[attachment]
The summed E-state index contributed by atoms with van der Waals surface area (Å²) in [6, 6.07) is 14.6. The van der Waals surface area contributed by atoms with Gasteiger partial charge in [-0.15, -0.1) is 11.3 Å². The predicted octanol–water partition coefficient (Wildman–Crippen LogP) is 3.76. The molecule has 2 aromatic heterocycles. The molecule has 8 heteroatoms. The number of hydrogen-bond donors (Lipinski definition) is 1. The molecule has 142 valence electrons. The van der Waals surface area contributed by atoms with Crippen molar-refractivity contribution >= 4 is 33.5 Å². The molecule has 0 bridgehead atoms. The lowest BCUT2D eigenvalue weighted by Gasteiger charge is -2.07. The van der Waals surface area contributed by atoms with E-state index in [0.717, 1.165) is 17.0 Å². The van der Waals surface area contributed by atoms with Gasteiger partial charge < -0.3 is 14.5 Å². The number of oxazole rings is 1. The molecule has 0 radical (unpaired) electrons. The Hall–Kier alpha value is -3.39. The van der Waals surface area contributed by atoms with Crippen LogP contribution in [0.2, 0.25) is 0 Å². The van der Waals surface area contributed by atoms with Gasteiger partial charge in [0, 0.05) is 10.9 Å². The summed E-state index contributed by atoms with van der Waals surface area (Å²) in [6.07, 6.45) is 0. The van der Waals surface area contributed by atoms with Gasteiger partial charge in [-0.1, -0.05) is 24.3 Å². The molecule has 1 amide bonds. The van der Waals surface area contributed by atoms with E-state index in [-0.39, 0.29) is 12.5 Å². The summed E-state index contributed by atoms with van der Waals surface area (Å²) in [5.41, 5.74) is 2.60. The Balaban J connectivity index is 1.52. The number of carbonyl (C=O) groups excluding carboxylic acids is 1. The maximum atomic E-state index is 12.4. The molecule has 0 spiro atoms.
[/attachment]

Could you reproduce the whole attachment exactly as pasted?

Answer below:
The summed E-state index contributed by atoms with van der Waals surface area (Å²) in [6, 6.07) is 14.6. The van der Waals surface area contributed by atoms with Gasteiger partial charge in [-0.15, -0.1) is 11.3 Å². The predicted octanol–water partition coefficient (Wildman–Crippen LogP) is 3.76. The molecule has 2 aromatic heterocycles. The molecule has 8 heteroatoms. The number of hydrogen-bond donors (Lipinski definition) is 1. The molecule has 142 valence electrons. The van der Waals surface area contributed by atoms with Crippen molar-refractivity contribution >= 4 is 33.5 Å². The molecule has 0 bridgehead atoms. The lowest BCUT2D eigenvalue weighted by Gasteiger charge is -2.07. The van der Waals surface area contributed by atoms with E-state index in [0.717, 1.165) is 17.0 Å². The van der Waals surface area contributed by atoms with Gasteiger partial charge < -0.3 is 14.5 Å². The number of oxazole rings is 1. The molecule has 0 radical (unpaired) electrons. The Hall–Kier alpha value is -3.39. The van der Waals surface area contributed by atoms with Crippen LogP contribution in [0.2, 0.25) is 0 Å². The van der Waals surface area contributed by atoms with Gasteiger partial charge in [0, 0.05) is 10.9 Å². The summed E-state index contributed by atoms with van der Waals surface area (Å²) in [6.07, 6.45) is 0. The van der Waals surface area contributed by atoms with Gasteiger partial charge in [-0.1, -0.05) is 24.3 Å². The molecule has 1 amide bonds. The van der Waals surface area contributed by atoms with E-state index in [-0.39, 0.29) is 12.5 Å². The summed E-state index contributed by atoms with van der Waals surface area (Å²) in [5.41, 5.74) is 2.60. The Balaban J connectivity index is 1.52. The number of carbonyl (C=O) groups excluding carboxylic acids is 1. The maximum atomic E-state index is 12.4. The molecule has 0 spiro atoms.